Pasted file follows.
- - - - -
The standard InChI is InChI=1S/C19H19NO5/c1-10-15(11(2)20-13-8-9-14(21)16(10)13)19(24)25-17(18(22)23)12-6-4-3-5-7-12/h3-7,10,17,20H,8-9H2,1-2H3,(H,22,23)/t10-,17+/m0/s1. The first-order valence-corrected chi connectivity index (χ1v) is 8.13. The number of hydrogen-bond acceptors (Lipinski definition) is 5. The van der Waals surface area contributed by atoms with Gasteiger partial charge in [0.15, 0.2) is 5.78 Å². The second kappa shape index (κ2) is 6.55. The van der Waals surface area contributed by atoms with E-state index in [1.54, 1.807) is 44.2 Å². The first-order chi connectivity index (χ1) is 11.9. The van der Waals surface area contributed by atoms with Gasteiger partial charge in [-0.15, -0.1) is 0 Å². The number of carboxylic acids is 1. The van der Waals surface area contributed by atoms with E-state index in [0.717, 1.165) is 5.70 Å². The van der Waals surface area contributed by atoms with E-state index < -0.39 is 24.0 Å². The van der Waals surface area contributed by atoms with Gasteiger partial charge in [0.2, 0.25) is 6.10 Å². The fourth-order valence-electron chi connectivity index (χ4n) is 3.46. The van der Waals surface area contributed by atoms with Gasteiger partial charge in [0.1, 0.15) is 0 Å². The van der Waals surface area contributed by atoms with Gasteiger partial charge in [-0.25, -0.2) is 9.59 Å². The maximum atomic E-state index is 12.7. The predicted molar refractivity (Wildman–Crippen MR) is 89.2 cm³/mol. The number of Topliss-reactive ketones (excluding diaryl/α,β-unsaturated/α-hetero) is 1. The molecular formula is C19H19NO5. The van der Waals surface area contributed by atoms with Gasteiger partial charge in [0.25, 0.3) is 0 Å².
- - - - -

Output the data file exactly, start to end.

The standard InChI is InChI=1S/C19H19NO5/c1-10-15(11(2)20-13-8-9-14(21)16(10)13)19(24)25-17(18(22)23)12-6-4-3-5-7-12/h3-7,10,17,20H,8-9H2,1-2H3,(H,22,23)/t10-,17+/m0/s1. The first-order valence-corrected chi connectivity index (χ1v) is 8.13. The number of hydrogen-bond acceptors (Lipinski definition) is 5. The van der Waals surface area contributed by atoms with Gasteiger partial charge in [0.15, 0.2) is 5.78 Å². The second kappa shape index (κ2) is 6.55. The van der Waals surface area contributed by atoms with E-state index in [1.54, 1.807) is 44.2 Å². The first-order chi connectivity index (χ1) is 11.9. The van der Waals surface area contributed by atoms with Gasteiger partial charge in [-0.15, -0.1) is 0 Å². The number of carboxylic acids is 1. The van der Waals surface area contributed by atoms with E-state index in [0.717, 1.165) is 5.70 Å². The van der Waals surface area contributed by atoms with E-state index < -0.39 is 24.0 Å². The van der Waals surface area contributed by atoms with Gasteiger partial charge in [0.2, 0.25) is 6.10 Å². The fourth-order valence-electron chi connectivity index (χ4n) is 3.46. The van der Waals surface area contributed by atoms with Gasteiger partial charge in [0.1, 0.15) is 0 Å². The van der Waals surface area contributed by atoms with Gasteiger partial charge in [-0.25, -0.2) is 9.59 Å². The maximum atomic E-state index is 12.7. The predicted molar refractivity (Wildman–Crippen MR) is 89.2 cm³/mol. The number of Topliss-reactive ketones (excluding diaryl/α,β-unsaturated/α-hetero) is 1. The molecular formula is C19H19NO5. The van der Waals surface area contributed by atoms with Gasteiger partial charge in [0.25, 0.3) is 0 Å².